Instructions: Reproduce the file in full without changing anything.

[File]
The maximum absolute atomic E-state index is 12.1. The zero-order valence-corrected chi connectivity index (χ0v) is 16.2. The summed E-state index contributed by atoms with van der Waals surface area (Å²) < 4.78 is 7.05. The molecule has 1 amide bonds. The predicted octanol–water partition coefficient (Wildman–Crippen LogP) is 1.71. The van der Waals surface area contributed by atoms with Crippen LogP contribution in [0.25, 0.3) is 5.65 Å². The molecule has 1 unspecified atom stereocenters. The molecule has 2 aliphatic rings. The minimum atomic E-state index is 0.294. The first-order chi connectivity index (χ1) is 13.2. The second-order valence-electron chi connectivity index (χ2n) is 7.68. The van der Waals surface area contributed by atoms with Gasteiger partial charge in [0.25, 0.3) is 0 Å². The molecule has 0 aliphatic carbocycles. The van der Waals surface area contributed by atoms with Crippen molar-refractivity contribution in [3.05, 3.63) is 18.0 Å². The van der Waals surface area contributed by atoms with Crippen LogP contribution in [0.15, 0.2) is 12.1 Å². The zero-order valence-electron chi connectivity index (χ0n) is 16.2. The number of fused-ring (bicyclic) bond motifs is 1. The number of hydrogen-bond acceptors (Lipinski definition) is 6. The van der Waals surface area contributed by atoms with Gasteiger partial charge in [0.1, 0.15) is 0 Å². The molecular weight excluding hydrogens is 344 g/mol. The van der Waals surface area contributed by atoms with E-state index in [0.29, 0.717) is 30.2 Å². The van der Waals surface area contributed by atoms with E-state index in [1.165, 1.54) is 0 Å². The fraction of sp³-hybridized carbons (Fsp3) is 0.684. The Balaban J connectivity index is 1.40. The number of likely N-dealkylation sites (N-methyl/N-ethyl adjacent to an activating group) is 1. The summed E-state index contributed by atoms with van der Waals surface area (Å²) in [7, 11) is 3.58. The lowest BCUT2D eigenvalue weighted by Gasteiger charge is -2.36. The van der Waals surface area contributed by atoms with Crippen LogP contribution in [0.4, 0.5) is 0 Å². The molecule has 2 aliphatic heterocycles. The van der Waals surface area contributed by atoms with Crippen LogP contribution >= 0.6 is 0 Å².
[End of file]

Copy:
The maximum absolute atomic E-state index is 12.1. The zero-order valence-corrected chi connectivity index (χ0v) is 16.2. The summed E-state index contributed by atoms with van der Waals surface area (Å²) < 4.78 is 7.05. The molecule has 1 amide bonds. The predicted octanol–water partition coefficient (Wildman–Crippen LogP) is 1.71. The van der Waals surface area contributed by atoms with Crippen LogP contribution in [0.25, 0.3) is 5.65 Å². The molecule has 1 unspecified atom stereocenters. The molecule has 2 aliphatic rings. The minimum atomic E-state index is 0.294. The first-order chi connectivity index (χ1) is 13.2. The second-order valence-electron chi connectivity index (χ2n) is 7.68. The van der Waals surface area contributed by atoms with Gasteiger partial charge in [0.25, 0.3) is 0 Å². The molecule has 0 aliphatic carbocycles. The van der Waals surface area contributed by atoms with Crippen molar-refractivity contribution in [3.05, 3.63) is 18.0 Å². The van der Waals surface area contributed by atoms with Crippen LogP contribution in [0.15, 0.2) is 12.1 Å². The zero-order valence-electron chi connectivity index (χ0n) is 16.2. The number of fused-ring (bicyclic) bond motifs is 1. The number of hydrogen-bond acceptors (Lipinski definition) is 6. The van der Waals surface area contributed by atoms with Gasteiger partial charge in [0.1, 0.15) is 0 Å². The molecular weight excluding hydrogens is 344 g/mol. The van der Waals surface area contributed by atoms with E-state index in [0.29, 0.717) is 30.2 Å². The van der Waals surface area contributed by atoms with E-state index in [1.165, 1.54) is 0 Å². The fraction of sp³-hybridized carbons (Fsp3) is 0.684. The Balaban J connectivity index is 1.40. The number of likely N-dealkylation sites (N-methyl/N-ethyl adjacent to an activating group) is 1. The summed E-state index contributed by atoms with van der Waals surface area (Å²) in [7, 11) is 3.58. The lowest BCUT2D eigenvalue weighted by Gasteiger charge is -2.36. The van der Waals surface area contributed by atoms with Crippen LogP contribution in [0.4, 0.5) is 0 Å². The molecule has 2 aliphatic heterocycles. The van der Waals surface area contributed by atoms with Crippen LogP contribution >= 0.6 is 0 Å².